Latest Public Sector News

17.09.14

Channel shift doesn’t need to start with seismic change

Guest blog by Debra Maxwell

Say the words ‘channel shift’ to anyone involved in the delivery of public services and you may be met with a furrowed brow and pained expression. That’s because the phrase has taken lofty connotations. As a result, much of the discussion around the government’s digital by default agenda tends to focus on large flagship projects, belying much of the smaller-scale, but still impactful, work being undertaken by authorities at a local level.

Take a closer look at any forward thinking council and you’ll find a number of initiatives that showcase how the intelligent use of technology is helping to deliver efficiencies.

Our partner Slough Borough Council, for example, has embarked upon a major transformation programme. Its aim mirrors that of authorities up and down the country – delivering better local services while also findings significant efficiency savings. While many of our joint initiatives are focused on its executive function, with a particular emphasis on streamlining back office services, some lateral thinking identified a way of enabling councillors to work more efficiently while helping to promote channel shift.

The authority’s political representatives naturally spend long periods working away from the office, while still having to produce or review significant volumes of paperwork. Mobile working was always the answer but concerns about cost, security and the need to break old habits, had hampered efforts to make it effective in the past.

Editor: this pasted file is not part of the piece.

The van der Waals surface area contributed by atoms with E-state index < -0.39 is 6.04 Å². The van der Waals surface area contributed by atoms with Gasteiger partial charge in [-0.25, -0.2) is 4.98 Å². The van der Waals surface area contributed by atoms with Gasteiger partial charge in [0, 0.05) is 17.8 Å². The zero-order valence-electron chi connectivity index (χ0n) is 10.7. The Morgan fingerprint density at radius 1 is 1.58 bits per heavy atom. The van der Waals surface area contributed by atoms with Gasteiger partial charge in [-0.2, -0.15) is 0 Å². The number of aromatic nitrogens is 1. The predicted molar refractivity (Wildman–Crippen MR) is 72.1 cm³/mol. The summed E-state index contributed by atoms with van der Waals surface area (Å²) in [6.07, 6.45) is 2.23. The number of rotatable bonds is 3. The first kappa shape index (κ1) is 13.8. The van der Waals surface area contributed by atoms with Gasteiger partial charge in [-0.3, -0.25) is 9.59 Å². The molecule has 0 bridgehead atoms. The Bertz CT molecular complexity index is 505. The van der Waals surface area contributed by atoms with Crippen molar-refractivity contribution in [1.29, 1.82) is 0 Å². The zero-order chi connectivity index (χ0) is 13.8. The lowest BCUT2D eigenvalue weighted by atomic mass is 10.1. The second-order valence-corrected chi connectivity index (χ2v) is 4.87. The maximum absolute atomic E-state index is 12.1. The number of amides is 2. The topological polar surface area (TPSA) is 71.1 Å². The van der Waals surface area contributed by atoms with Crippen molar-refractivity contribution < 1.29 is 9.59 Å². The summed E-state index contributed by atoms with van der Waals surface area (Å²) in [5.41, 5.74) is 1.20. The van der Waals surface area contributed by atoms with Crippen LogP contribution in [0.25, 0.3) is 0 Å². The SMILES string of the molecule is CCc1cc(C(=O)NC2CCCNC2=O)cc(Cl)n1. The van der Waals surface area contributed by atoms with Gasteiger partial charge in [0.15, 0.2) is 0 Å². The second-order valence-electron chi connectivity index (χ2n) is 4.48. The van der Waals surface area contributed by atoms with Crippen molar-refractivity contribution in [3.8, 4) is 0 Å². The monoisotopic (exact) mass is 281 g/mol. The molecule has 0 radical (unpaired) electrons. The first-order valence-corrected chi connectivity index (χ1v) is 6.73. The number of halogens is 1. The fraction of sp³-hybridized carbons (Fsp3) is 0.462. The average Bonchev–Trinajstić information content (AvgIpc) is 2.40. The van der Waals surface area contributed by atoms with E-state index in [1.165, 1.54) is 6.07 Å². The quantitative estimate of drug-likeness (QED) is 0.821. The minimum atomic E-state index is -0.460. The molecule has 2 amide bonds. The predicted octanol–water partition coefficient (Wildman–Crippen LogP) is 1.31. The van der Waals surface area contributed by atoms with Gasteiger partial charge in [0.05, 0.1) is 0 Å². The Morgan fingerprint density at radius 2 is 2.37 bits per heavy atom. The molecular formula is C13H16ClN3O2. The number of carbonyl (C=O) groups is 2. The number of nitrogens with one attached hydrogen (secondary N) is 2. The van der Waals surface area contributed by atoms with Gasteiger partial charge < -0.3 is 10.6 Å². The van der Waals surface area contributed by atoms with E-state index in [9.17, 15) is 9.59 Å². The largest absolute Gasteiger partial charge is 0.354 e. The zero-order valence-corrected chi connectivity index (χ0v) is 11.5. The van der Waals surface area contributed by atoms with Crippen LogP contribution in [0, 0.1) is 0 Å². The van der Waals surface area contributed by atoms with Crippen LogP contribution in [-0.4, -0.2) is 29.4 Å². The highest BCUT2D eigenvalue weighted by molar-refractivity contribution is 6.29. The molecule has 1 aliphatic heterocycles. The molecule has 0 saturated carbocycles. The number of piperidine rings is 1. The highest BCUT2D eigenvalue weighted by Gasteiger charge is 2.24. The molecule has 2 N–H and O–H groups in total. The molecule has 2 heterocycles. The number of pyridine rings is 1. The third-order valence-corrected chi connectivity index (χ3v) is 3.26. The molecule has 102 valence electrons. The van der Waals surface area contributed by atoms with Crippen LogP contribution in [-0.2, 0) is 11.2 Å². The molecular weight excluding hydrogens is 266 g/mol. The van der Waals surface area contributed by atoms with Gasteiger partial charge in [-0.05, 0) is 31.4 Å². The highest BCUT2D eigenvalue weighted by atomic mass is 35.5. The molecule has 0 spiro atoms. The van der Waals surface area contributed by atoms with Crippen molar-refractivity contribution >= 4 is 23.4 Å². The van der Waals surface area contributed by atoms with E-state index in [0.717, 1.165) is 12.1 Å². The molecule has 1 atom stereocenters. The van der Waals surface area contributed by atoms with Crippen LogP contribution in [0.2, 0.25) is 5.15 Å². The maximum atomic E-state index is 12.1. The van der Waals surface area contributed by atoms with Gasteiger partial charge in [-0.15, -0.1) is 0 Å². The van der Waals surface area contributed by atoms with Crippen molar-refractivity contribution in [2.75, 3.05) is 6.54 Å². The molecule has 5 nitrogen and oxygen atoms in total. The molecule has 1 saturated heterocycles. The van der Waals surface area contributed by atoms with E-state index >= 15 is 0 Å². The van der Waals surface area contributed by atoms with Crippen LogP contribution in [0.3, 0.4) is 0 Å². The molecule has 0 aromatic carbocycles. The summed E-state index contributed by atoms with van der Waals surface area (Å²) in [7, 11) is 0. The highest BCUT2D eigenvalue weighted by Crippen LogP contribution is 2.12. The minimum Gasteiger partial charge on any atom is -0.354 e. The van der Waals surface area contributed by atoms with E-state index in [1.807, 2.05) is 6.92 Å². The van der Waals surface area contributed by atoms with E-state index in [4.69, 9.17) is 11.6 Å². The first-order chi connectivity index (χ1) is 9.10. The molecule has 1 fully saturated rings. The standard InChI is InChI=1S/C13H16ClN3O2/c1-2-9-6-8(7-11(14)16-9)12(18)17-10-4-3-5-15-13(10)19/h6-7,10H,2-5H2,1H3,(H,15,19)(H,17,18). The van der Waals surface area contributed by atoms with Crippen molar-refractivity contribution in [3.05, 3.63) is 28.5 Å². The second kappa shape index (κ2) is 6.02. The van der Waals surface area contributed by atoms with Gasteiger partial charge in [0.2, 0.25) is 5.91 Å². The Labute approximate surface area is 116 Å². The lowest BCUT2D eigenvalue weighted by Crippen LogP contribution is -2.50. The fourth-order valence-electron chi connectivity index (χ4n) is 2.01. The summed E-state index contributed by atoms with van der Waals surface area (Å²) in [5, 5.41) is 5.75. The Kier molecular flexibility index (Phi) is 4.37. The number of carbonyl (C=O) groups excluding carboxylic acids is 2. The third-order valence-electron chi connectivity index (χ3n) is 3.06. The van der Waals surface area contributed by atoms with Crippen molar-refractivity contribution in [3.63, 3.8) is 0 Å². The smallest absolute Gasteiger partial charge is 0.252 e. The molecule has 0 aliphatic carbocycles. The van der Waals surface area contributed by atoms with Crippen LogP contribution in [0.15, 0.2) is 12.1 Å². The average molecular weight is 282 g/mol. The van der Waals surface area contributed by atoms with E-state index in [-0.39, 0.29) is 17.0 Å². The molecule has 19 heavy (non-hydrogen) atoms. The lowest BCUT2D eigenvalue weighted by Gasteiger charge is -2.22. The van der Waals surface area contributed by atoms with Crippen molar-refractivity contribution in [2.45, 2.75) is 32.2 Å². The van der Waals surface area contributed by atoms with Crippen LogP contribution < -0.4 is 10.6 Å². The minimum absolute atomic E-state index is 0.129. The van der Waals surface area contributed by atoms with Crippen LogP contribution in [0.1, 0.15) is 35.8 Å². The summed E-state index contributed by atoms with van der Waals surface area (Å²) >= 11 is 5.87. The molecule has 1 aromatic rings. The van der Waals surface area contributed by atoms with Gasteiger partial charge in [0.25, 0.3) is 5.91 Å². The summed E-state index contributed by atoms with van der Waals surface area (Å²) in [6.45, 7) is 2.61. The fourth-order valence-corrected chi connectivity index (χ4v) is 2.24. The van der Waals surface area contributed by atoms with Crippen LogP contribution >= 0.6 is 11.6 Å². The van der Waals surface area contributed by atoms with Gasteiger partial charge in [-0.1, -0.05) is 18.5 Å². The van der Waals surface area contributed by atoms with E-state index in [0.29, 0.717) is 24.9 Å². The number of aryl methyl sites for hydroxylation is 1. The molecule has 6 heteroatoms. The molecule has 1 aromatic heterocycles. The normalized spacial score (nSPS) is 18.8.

The solution came from providing the authority’s councillors with high-speed internet-enabled tablet devices with a secure log-on function.

Of course, any change initiative has its barriers and in this case security was the key concern, owing to the highly sensitive nature of local government data. Thankfully the availability of new security solutions, coupled with the rise of cost-effective tablet devices, meant these barriers were overcome.

If lost, stolen or in suspected breach of protocol, each tablet has a facility that allows our IT team to manage the device remotely, and perform a full or selective wipe to block access by unauthorised users.

The way this project was implemented has been key to its success. Rolling out the devices at the beginning of the new term to newly-elected and re-elected councillors – rather than mid-way through – helped to ensure the innovation was very well-received. While supplying individual training and on-call IT support has made sure the transition has been smooth and usage of the tablets was high from day one.

The new approach has proved very popular. More than 40 councillors now use the tablets in their everyday work: providing secure, remote access to shared documents; mobile email; and the ability to capture and deal with citizen concerns much quicker, sometimes while the councillor is still meeting with them. It’s effective for them and also a helpful signal that the council is dedicated to digital transformation and as more and more services are being delivered online, councillors now have the tools to provide hands-on guidance to their constituents.

Removing their reliance on paperwork has also reduced the risk that hard copies of documents could fall into the wrong hands.

Crucially, the switch to a paperless model will also deliver an estimated £25,000 saving in annual printing and paper costs. Not bad for a ‘small’ initiative.

It’s a remarkably simple innovation on the surface, but it’s having a direct impact on the quality of service provided for residents. Surely that is the essence of how digital by default can be achieved - coming up with simple to use solutions, identifying early adopters and providing the support for them to embrace the change and spread the message.

Debra Maxwell is managing director of arvato UK

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